A weeping redbud tree requires minimal pruning, annual fertilization and weekly deep-root watering to thrive. These trees are hardy in zones five through nine and grow, on average, to be 10 feet tall. The weeping branches can grow long enough to touch the ground. Weeping redbuds bloom in early spring, with pink to lavender flowers covering their branches.
Prune weeping redbud trees during winter while the tree is dormant. Pruning will nurture the young branches, encouraging their growth, and will help the tree to maintain its weeping form. All dead and diseased branches need to be removed. The canopy also needs to be thinned by pruning the branches that rub or cross one another. Trim the branches that are growing upwards.
When fertilizing, use a slow-releasing nitrogen fertilizer. This will give the tree nutrients over a longer time period, reducing the frequency of fertilizing.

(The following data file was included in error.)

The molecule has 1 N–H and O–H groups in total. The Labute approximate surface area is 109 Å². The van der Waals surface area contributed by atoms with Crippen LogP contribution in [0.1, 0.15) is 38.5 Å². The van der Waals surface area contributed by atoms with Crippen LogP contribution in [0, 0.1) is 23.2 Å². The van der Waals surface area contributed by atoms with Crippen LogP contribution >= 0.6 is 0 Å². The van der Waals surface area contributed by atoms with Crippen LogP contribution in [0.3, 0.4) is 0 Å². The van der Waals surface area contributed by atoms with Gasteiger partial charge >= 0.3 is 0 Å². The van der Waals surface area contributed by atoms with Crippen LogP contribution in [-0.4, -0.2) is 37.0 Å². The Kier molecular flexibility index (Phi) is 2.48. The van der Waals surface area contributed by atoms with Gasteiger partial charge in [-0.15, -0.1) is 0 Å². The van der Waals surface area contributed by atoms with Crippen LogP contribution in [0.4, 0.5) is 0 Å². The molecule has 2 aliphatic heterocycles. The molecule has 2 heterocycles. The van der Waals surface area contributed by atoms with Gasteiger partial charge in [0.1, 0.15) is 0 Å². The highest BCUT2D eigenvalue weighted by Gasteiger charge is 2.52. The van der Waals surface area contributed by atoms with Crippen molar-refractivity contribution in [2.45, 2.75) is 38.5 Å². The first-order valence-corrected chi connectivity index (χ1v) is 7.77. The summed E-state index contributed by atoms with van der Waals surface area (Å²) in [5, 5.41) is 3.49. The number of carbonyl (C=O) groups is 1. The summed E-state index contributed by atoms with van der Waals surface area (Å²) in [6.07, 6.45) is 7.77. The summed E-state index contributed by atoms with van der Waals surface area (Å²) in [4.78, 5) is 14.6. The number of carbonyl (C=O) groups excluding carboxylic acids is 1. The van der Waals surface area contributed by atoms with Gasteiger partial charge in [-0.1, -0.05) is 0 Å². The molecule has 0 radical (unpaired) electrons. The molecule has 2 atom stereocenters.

If the tree is healthy, do a deep-root watering once per week. If it is diseased, increase watering to two to three times per week, watering at the tree's drip line. To achieve deep-root watering, the water needs to reach 24 to 36 inches into the soil to soak the roots; using a sprinkler or watering system and leaving it on for two hours can work well.